I don’t know how to help you get through the worst moment of your life. Maybe that moment has already happened. Maybe it’s going to happen in the future. Who knows! Not me.
The only thing I know about is me, and I’m still learning about myself. What I like; what I don’t like. What works for me as a learner; what doesn’t. How I manage my actions; what upsets me.
I know how I’m working through the worst moment of my life (so far.) That’s by reminding myself that 1) I’m not alone, and 2) I’m pretty good at learning and figuring out stuff along the way.
There are billions of other people on this planet. Someone else has gotten through a similar situation, and if they could do it, then it’s proof that it can be done. I just need to learn from their story and see what I can adapt in my life.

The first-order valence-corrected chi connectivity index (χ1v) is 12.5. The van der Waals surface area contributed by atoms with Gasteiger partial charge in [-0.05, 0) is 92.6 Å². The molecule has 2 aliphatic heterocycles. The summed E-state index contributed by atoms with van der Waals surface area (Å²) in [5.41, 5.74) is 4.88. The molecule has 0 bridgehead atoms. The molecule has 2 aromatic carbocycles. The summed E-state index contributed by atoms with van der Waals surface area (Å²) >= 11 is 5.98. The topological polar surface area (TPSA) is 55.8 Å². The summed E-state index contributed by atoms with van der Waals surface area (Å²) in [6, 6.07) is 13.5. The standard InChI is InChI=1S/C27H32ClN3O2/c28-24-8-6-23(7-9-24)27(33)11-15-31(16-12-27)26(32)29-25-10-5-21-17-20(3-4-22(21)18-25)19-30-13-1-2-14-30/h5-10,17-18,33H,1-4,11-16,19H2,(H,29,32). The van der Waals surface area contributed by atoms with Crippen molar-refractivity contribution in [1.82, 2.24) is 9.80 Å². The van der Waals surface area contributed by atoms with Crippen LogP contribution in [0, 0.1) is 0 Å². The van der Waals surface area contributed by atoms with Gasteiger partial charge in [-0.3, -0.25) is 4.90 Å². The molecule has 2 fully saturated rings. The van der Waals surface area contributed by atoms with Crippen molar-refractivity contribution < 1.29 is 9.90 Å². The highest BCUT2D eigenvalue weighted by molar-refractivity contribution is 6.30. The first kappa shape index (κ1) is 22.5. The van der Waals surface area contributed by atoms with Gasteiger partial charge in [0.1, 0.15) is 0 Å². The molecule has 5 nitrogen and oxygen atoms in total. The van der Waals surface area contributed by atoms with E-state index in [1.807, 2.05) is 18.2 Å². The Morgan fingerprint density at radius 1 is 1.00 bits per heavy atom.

Being able to learn is like a superhero power where you can absorb other powers to become stronger and more resilient.
Maybe you can do the same.
Find someone in a similar situation and see how they did it. This person might be sitting right next to you. Or, they might be in a different part of the world. You don’t have to meet them in person or chat with them one-on-one. Many people share their stories and experiences in books, videos, and online. Can you be open to the idea that you can learn something from anyone? Even your nemesis?
Are you feeling tricked? Is this anti-motivational speech actually motivational? Don’t worry; it’s not. If you think I’ll end on a positive note, you’re sadly mistaken. I’m going to end with the truth. Whether that’s positive and inspirational depends entirely on you.
The reality is that most of you, even after reading this letter, will remain average.
Think about how much time you spend watching traditional TV, streaming media, or social media. How many minutes do you spend per day? Then check the “screen time” on your phone.
The average person around the world apparently spends around 7.5 hours per day consuming media. If you want great results in life, you can’t do what everyone else does. How could you create your own results instead of passively sitting there consuming TikTok videos?